Time Out says
  • 3 out of 5 stars
Cabana Brasilian Barbecue - Westfield
Restaurants Book online

Cabana Brasilian Barbecue - Westfield

Users say
  • 5 out of 5 stars
Book online
See all restaurants in Olympic Park

Things to do in Olympic Park

ArcelorMittal Orbit
Things to do Buy tickets

ArcelorMittal Orbit

The curly-wurly red scaffolding tower lords it over the Queen Elizabeth Olympic Park from its position right alongside the Olympic Stadium. Designed by the artist Anish Kapoor and structural engineer Cecil Balmond, it stands 114.5m (376ft) tall – with lifts (and a 455-step staircase) up to two platforms from which you take in the interesting, if not entirely spectacular, view ­– The Shard, St Paul’s and the Wembley arches are all very much on the skyline. There are also two of Kapoor's entertaining distorting mirrors inside and some newly installed digital telescopes so that you can get closer to the views.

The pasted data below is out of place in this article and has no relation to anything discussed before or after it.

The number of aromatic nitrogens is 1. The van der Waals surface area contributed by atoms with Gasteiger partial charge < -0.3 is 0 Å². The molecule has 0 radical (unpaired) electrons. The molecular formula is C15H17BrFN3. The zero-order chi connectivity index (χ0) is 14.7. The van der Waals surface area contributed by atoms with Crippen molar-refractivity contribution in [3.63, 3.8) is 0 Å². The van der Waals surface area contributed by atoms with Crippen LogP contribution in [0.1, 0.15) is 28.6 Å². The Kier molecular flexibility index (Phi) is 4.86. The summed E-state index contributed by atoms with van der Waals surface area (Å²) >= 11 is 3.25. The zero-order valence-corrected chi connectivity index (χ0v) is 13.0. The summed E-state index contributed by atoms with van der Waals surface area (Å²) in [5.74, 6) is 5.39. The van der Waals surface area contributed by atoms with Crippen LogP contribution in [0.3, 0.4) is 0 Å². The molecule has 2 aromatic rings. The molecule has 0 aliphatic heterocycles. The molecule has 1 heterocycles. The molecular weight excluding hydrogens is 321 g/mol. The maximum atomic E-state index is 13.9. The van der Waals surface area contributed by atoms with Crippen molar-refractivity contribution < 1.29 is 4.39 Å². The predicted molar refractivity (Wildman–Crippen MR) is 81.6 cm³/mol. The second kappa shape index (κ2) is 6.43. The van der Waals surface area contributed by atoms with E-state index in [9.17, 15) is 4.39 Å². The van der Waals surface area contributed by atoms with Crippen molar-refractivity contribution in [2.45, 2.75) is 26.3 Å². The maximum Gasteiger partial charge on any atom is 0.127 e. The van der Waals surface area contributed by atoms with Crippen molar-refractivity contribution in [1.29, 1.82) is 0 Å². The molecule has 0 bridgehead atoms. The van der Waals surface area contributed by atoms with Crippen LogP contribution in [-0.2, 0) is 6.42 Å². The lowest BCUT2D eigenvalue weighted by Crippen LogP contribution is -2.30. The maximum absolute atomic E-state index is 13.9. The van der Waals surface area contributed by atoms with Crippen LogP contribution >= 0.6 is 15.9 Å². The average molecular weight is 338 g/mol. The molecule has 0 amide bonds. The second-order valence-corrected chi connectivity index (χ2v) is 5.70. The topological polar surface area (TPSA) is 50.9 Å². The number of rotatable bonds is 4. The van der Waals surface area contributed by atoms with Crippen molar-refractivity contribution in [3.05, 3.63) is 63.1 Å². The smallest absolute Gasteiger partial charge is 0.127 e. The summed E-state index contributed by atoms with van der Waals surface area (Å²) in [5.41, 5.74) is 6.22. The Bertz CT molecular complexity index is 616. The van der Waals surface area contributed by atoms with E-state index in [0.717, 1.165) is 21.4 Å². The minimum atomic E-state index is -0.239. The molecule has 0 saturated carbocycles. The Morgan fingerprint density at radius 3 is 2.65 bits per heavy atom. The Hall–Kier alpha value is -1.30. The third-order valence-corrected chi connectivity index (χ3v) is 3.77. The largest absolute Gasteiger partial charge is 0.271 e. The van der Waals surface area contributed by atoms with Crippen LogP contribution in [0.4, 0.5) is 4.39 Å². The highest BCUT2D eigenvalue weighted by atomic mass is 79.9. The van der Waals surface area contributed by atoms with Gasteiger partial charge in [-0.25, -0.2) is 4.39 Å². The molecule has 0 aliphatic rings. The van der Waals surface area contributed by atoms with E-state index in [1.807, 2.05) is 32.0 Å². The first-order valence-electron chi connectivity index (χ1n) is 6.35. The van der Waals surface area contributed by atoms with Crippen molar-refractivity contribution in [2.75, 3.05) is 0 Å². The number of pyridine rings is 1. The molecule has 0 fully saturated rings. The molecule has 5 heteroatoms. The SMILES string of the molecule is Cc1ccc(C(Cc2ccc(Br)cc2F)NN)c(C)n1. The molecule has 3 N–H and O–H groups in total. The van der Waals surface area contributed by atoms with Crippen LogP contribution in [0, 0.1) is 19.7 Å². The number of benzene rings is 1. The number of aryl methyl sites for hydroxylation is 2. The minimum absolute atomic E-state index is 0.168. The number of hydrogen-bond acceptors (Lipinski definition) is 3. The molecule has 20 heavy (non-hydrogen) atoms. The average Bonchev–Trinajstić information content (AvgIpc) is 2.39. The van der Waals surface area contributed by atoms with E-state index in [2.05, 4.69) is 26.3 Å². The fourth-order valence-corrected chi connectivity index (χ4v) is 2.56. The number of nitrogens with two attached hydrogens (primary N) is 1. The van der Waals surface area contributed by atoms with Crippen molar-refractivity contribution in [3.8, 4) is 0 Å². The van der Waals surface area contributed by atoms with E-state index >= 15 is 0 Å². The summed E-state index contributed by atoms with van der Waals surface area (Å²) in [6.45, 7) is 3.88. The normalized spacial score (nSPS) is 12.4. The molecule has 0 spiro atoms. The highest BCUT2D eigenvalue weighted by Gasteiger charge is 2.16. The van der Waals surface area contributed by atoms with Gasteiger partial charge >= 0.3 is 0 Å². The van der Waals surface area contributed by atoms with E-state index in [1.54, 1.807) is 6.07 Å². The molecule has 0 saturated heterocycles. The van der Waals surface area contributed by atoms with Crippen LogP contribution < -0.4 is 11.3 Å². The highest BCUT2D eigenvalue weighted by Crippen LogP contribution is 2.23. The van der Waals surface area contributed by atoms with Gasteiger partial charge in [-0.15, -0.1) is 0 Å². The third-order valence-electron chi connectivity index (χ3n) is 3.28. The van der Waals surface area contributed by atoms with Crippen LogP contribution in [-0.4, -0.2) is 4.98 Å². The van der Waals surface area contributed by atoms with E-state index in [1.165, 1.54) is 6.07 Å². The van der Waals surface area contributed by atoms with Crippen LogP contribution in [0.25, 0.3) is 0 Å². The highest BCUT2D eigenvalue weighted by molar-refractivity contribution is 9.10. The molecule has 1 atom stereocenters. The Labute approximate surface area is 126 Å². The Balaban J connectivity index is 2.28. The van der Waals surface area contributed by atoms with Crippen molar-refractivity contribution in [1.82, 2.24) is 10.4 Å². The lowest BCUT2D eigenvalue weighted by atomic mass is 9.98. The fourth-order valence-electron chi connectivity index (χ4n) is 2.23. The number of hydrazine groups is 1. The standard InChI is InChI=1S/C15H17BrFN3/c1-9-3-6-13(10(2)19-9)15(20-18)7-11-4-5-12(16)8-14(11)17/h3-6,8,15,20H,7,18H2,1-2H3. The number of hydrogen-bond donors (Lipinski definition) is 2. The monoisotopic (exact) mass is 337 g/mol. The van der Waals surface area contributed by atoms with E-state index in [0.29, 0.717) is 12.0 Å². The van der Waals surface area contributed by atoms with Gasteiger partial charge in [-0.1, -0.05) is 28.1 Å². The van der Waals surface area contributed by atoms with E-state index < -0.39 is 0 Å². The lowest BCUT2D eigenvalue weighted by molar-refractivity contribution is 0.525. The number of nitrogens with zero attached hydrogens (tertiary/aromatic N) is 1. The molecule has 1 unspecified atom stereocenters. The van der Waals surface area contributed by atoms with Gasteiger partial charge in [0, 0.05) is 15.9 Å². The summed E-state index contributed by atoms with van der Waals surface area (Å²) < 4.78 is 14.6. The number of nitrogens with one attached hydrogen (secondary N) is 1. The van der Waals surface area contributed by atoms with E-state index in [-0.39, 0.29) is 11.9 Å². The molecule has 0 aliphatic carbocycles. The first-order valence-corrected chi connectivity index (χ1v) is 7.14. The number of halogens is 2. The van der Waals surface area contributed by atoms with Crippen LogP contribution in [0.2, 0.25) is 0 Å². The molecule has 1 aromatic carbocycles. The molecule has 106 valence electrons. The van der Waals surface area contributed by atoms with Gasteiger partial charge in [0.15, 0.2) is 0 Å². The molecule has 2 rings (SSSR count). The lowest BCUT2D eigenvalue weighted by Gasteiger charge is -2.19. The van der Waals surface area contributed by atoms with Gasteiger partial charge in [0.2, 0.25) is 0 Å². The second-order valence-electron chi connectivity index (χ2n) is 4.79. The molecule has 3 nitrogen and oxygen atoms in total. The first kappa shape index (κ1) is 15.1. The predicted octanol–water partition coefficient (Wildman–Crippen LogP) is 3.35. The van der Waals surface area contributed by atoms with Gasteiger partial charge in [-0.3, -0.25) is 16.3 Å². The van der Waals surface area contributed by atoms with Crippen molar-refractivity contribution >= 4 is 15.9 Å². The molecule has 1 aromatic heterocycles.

Users say
  • 4 out of 5 stars
Buy tickets
Copper Box Arena
Sport and fitness

Copper Box Arena

This sporting venue, home to the handball, modern pentathlon fencing and goalball events during the 2012 Olympic Games, can seat up to 7,500 spectators. The building, which was the first of the Queen Elizabeth Olympic Park venues to open to the public, gets its name from its arresting exterior appearance; the sustainable design is clad in copper, which will develop a rich colour as it ages. The Copperbox is equipped to host a range of sports including basketball, wheelchair basketball, handball, volleyball, netball, fencing, badminton and gymnastics. It is now home to a number of resident clubs including the London Lions Basketball Team (book tickets for their fixtures here). The venue is also open to the public who can use the gym facilities, take part in exercise classes, including yoga, pilates and box fit, and visit the café.